Chicago Combats Food Deserts and Childhood Obesity One Seed at a Time
It seems like an oxymoron that childhood obesity could occur in food deserts, but in much of the country that's exactly what's happened. Food deserts, often located in impoverished urban environments, are areas where residents have little access to fresh fruits and vegetables because there are no grocery stores or farmers' markets nearby. Such areas are often plagued with quickie marts where families feed themselves the processed junk that's available, fostering an obesity epidemic. Read on to see how one program is working to change Chicago's landscapes and make these infamous food deserts a thing of the past.NeighborSpace, Chicago's land trust of community gardens, and One Seed Chicago are motivating urbanites to start their own urban garden by handing out free seeds and then asking gardeners to vote on their favorite.
The goal of the program is to get those that wouldn't have been interested in gardening before to give it a try. It's about working "from seed to table" in order to break up food deserts and fight childhood obesity all in the same breath. Chicagoans that vote for their favorite seeds, get free seeds to plant in their gardens.
According to the press release, voting started on January 1 and continues until April 1, 2011. The winning seed will be unveiled at GreenNet's annual Green and Growing Fair. Chicago residents can vote at One Seed Chicago.
"For the fourth year One Seed Chicago is uniting Chicago gardeners," said Ben Helphand, NeighborSpace Executive Director. "By planting a common seed, backyards, windowsills, community gardens and balconies across the City will be linked together in a season-long celebration of urban gardening and local eating."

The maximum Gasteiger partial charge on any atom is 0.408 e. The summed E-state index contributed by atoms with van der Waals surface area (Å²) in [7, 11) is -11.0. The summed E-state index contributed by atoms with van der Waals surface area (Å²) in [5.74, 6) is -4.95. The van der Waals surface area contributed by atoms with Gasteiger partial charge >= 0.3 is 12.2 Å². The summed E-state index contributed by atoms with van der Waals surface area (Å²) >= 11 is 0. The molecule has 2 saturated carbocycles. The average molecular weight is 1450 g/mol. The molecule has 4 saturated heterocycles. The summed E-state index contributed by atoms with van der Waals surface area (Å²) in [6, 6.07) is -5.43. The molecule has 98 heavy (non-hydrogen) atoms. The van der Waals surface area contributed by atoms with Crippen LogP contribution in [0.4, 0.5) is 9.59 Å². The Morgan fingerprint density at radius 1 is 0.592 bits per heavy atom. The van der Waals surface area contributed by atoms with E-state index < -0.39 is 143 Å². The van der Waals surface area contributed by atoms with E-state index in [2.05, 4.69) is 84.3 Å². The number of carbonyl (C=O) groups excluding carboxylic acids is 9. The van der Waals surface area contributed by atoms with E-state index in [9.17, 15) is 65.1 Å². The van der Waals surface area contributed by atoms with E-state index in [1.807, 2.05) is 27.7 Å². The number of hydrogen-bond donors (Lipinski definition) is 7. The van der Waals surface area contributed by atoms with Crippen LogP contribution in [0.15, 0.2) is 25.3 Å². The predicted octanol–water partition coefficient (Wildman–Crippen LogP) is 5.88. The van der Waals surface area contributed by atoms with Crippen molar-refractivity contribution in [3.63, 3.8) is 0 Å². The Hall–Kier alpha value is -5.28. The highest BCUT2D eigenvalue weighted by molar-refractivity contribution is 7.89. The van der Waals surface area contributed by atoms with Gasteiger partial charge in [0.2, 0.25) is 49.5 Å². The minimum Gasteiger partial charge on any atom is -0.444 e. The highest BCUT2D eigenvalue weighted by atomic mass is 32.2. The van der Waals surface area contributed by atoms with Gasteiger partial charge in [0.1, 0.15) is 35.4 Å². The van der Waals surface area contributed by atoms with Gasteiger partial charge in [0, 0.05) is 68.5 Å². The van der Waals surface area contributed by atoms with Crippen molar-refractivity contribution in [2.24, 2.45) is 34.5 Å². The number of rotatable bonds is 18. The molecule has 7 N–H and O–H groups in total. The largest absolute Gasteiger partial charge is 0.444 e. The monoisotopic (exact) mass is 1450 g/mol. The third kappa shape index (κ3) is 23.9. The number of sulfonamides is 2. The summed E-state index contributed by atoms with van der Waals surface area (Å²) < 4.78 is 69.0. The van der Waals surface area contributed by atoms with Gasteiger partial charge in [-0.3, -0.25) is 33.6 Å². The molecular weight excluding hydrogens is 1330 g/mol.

This comes in the wake of a new emphasis on urban gardening in Chicago. According to an article in the Chicago Tribune,
The city hosts hundreds of community gardens and about a dozen small farms whose produce is sold to the public. But Chicago is also peppered with roughly 14,000 empty lots that all parties agree could be farmed to create jobs, beautify the city and bring fresh produce to needy communities. Who gets to farm those lots and what rules will govern them remain points of contention, however.
New zoning laws set to go into effect have brought in praise from organizations like NeighborSpace, which contends that the ordinances are bringing urban gardens out of the shadows and recognizing their importance. While other organizations and nonprofits like Growing Power feel new ordinances will put them out of business.
Martha Boyd, program director for Angelic Organics Learning Center's Urban Initiative, had this to say:
We're glad the city is recognizing urban agriculture formally ... but we are concerned when policies present difficult, costly or time-consuming obstacles to innovative and holistic projects and neighborhood food security. The people and projects who face most difficulty confronting obstacles are often those who most need urban agriculture and its benefits.
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